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I was given a bicycle for my birthday (yai!), it has 24" wheels and it is awesome!

But it is single speed and sometimes it is hard to ride up-hill in my daily commute. Could I change the rear gear for a gears cassette? If so. Do I need to change the rear wheel as well?

PS. Am I using the correct terms? I'm new using english to talk about bicycles.

  • Do you know what type of bike it is? What size wheels (26"? 700c?) – Gordon Copestake Jul 22 '15 at 17:59
  • What do you mean by 'type?' Is not a mountain bike nor bmx. If that's what you mean? And it has 24" wheels. – ulitosCoder Jul 22 '15 at 19:23
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    Specifying the model may help. In general, adding gears to a bike that wasn't shipped for gears is annoying -- you don't have somewhere to mount a derailleur typically, so you need to use an internal gear hub and bodge the routing on. Generally, the right thing to do from a cost or time perspective is to sell the existing bike and buy a new one. – Batman Jul 22 '15 at 19:27
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    If it's not a mountain bike or a BMX what sort of bike is it? Make and model will help determine if it's possible or worth the upgrade. You might find it's cheaper to sell your existing bike and buy a new one with the right setup – Gordon Copestake Jul 22 '15 at 19:46
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    The cheapest solution might be to leave it single speed, but lower the gearing so its easier to ride up hills (you will need to pedal faster along the flat though). All that is needed is to replace the rear cog with a larger one. – mattnz Jul 23 '15 at 5:18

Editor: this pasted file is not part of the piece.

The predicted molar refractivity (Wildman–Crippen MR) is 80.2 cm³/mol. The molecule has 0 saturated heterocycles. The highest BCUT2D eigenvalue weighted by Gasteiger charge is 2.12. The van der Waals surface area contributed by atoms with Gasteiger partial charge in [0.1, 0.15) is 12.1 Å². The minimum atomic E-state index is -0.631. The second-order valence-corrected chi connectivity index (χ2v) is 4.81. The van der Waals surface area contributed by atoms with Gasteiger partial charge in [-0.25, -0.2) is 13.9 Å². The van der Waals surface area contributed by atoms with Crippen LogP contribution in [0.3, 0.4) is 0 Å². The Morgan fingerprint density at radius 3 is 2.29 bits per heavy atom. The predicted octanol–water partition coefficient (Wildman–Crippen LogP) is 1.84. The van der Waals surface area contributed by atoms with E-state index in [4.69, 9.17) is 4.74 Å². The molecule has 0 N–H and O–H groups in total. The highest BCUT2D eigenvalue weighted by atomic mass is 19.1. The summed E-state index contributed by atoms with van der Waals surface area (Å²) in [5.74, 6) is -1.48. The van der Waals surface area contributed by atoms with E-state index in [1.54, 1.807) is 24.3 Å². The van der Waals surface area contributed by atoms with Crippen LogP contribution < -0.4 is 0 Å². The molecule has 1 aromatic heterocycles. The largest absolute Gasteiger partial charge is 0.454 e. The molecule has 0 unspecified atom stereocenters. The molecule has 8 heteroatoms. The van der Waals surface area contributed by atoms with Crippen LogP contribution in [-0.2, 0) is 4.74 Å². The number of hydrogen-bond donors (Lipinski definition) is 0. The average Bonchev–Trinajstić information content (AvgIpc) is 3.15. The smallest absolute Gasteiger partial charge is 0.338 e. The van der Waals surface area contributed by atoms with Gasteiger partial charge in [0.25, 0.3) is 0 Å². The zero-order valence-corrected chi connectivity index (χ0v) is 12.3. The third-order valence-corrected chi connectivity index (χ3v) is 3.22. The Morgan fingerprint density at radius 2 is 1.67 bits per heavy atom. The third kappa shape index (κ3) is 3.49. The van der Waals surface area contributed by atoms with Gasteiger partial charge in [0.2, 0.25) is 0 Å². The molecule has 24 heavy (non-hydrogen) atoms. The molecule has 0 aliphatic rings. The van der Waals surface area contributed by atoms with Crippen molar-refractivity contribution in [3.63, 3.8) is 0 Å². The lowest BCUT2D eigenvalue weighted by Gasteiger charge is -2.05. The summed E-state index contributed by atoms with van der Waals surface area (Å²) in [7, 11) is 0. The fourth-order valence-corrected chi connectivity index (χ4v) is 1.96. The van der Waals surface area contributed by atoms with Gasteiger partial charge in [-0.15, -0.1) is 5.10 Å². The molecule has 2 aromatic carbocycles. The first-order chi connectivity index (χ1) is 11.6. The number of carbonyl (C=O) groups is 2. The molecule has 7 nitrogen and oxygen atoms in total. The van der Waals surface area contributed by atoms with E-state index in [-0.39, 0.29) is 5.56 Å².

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Converting your single speed bike to geared one is probably not worth the effort, for several reasons:

  1. Cassettes and hub gears both need different kind of wheel hubs than single speeds. You will need to change the whole wheel.

  2. Single speed bicycles usually have narrower rear fork spacing (distance between rear fork dropouts) than geared ones. Your rear fork might not be wide enough to accommodate any geared hub.

  3. Being single speed, your rear dropout most likely doesn't have hanger for a derailleur. Add in parts, and derailleur than can be mounted on the axle do exists, but it adds extra layer of trouble for the whole enterprise.

  4. The frame of your bike probably doesn't have any cable guides either. You will have to either find add in guides, or use makeshift solutions.

In short, I wouldn't try it. It might not be possible at all, due to rear fork spacing. Even if it is possible, it's going to take money, special tools and quite some time put functional gears on your bike.

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